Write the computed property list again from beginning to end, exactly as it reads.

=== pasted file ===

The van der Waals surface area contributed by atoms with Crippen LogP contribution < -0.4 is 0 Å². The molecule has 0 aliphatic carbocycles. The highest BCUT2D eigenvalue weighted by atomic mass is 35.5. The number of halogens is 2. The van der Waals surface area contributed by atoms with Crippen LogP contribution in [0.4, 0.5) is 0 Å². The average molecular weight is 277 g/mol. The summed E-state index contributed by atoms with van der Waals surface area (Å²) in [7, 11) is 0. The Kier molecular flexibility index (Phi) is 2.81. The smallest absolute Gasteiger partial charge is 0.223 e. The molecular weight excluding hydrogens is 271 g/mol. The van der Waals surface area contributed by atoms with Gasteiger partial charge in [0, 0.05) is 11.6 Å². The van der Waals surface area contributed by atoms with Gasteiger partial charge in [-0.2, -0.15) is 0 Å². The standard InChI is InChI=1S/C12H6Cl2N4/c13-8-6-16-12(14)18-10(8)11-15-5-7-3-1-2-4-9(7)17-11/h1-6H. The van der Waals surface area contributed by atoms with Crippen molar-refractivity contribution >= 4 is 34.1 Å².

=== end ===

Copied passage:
The van der Waals surface area contributed by atoms with Crippen LogP contribution < -0.4 is 0 Å². The molecule has 0 aliphatic carbocycles. The highest BCUT2D eigenvalue weighted by atomic mass is 35.5. The number of halogens is 2. The van der Waals surface area contributed by atoms with Crippen LogP contribution in [0.4, 0.5) is 0 Å². The average molecular weight is 277 g/mol. The summed E-state index contributed by atoms with van der Waals surface area (Å²) in [7, 11) is 0. The Kier molecular flexibility index (Phi) is 2.81. The smallest absolute Gasteiger partial charge is 0.223 e. The molecular weight excluding hydrogens is 271 g/mol. The van der Waals surface area contributed by atoms with Gasteiger partial charge in [0, 0.05) is 11.6 Å². The van der Waals surface area contributed by atoms with Gasteiger partial charge in [-0.2, -0.15) is 0 Å². The standard InChI is InChI=1S/C12H6Cl2N4/c13-8-6-16-12(14)18-10(8)11-15-5-7-3-1-2-4-9(7)17-11/h1-6H. The van der Waals surface area contributed by atoms with Crippen molar-refractivity contribution >= 4 is 34.1 Å².